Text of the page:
“It’s really nice because a lot of dance groups wouldn’t normally be able to perform there,” Yin said.

MUSC 101: HOW NOT TO THROW A SHOW

If anyone knows the difficulties that come from lacking that kind of infrastructure, it’s probably Carl Chen ’13, the current general manager of WYBC (Note: the author is a former WYBC board member). He previously served as the station’s events director and has had his hands in two successful years of Battles of the Bands, Anti-Flings and numerous smaller shows on campus in the basement of 216 Dwight, the de facto space for shows sponsored by the radio station.

Chen acknowledges that the utility of the space is definitely amplified by the radio station’s sponsorship.

“We equipped 216 Dwight with a sound system, a drum set and a bass amp so that traveling bands could use the space,” he said. “A good sound system is a barrier [to creating more spaces like 216 Dwight].”

Though the expensive equipment is something of a limiting factor, when asked if there were any insurmountable logistical barriers to turning any off-campus basement or living room into a temporary concert venue, Chen responded with an emphatic no.

It turns out, though, that the challenges to DIY venues are more social than anything else.

“Most people are not open to giving out their homes for the night,” Chen explained. “Noise is a huge restriction, because so many potential spaces are right under where people live. We weren’t allowed to do battle of the Bands on Old Campus during Bulldog Days out of concern for distracting people who might be studying.”

He offered one reason why the expansion of performing arts space for undergraduates didn’t necessarily spur great innovation in music on campus: “Most spaces at Yale are geared toward theater, with fixed chairs for example, which is hard when finding a space big enough is really a challenge. People want to move around when they go to a concert, they don’t want to sit in chairs.”

Chen cites the relative lack of infrastructure as a big difference between the developed state of theater and the developing state of live music at Yale.

“Usually bands at Yale have to organize their own shows, and that’s hard,” he said. “You’re stuck having to fill out paperwork when all you really want to do is practice. You’re stuck following fire code while you’re trying to play.”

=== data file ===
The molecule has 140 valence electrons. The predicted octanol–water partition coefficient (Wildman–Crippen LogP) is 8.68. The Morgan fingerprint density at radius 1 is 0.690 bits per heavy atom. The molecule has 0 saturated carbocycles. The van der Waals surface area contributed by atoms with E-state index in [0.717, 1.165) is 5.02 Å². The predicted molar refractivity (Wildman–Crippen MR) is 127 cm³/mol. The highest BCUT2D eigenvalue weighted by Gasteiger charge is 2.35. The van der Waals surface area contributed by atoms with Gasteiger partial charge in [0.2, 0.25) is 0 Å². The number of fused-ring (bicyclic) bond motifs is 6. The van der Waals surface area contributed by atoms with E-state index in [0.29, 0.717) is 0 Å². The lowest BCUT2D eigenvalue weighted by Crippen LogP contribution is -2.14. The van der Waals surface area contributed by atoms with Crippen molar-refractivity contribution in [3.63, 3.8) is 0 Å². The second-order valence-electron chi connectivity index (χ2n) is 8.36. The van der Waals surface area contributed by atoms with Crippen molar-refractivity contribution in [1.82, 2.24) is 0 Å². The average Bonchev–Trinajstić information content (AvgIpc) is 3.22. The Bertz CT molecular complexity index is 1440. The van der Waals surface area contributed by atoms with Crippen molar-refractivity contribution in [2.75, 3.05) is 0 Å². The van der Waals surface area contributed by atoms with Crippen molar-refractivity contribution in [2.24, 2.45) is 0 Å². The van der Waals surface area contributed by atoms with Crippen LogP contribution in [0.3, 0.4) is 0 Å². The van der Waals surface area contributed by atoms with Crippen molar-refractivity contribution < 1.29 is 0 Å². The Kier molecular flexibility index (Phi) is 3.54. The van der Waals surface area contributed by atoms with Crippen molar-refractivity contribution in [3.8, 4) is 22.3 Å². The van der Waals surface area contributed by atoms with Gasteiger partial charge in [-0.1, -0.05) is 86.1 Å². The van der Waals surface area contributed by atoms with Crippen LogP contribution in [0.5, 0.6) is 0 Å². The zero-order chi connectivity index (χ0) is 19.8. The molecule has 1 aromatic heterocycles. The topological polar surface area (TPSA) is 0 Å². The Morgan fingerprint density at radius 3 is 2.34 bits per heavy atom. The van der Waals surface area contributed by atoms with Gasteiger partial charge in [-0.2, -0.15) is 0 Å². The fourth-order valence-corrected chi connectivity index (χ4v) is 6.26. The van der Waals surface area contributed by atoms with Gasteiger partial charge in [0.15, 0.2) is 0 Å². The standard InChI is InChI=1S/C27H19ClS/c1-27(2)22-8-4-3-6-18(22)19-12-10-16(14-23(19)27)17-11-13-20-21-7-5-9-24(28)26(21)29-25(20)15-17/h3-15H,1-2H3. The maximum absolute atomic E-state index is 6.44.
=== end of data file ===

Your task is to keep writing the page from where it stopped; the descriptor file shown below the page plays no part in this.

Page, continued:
Chen noted that while theater groups can depend on developed systems and hierarchies to ensure that that show goes on — what he calls the “roots” of the community — the same systems don’t exist with musicians concerned with popular music at Yale.

“There are no formal ranks to rise up. There is no panlist for all musicians,” he said.

But instead of advocating more institutions devoted to building the live music scene — a “top-down” solution, to use Hill’s words — he identifies a much simpler problem that a well-funded organization cannot necessarily fix. This problem highlights the fact that so many of Yale’s theaters, and so many of Yale’s undergraduate spaces for that matter, are determined or defined by residential college affiliation, not by shared tastes or interests.

“There’s just no hang-out space for musicians.”

Sad tales of practice spaces loved and lost are a dime a dozen at Yale, but Katherine Seggerman ’13, the former drummer of the band BOY who is now playing with New Haven residents in the rock outfit Prisms, certainly has one of the saddest.

“From the very founding of BOY in September of last year, practice space was a huge, very annoying issue,” she said. “Although many residential colleges have practice rooms, few allow drum sets or amplified music, though it is not strictly banned until you actually ask the master. For a while, we covertly practiced in a little known Silliman art room, which was a really hilarious and fun space, mostly because of the anonymous, colorful art and the secrecy of it all. Unfortunately, we were found out and asked to leave.”

Unlike artistic pursuits like theater, dance, and even comedy at Yale, there are no formal groups with auditions, no institutional pathways to meeting your creative soulmates. Musicians like Seggerman have to rely on some combination of randomness and luck to form working partnerships.

Seggerman recounted how she met her band mates through the community of the Yale music scene.

“We found each other at a show at 216 Dwight called “FemYale” that featured female musicians — an oddly rare subset,” she said. “We started playing together less than a month later.”

However, Seggerman said that she found more musical success once she left the insular Yale community and looked for collaboration off campus.

She said, “This past year, eager to find more playing opportunities, I actually responded to a ‘Drummer Wanted’ poster and joined a New Haven band. “

Prisms has since played shows around New England, including a late-August date at Neverending Books, a venue far off the Yale campus.

Seggerman said, “Because our guitarist’s landlord is most likely the coolest landlord ever, we are able to practice in his sixth floor apartment, making this non-Yale band the least complicated music project I have pursued while at Yale.”

THE GREEN LIGHT

In his description of how Underbrook Coffeehouse will work, Hill mentions one radical aspect of the plan: for those two hours of the Coffeehouse, every Yale student will be able to swipe into the basement of Saybrook.

“The basement is going to be on green light,” he said. “For Yale students, accessing the coffeehouse will be universal.”

Still, it is not immediately clear how important this move is to the future of live music and other performance on campus. Resources at Yale are cordoned off; you need to be a member of a college to reserve its theater. But if it catches on, Underbrook Coffeehouse stands poised to be a rare gem: a genuinely egalitarian space on campus.

Alison Griswold and Jordi Gassó contributed reporting.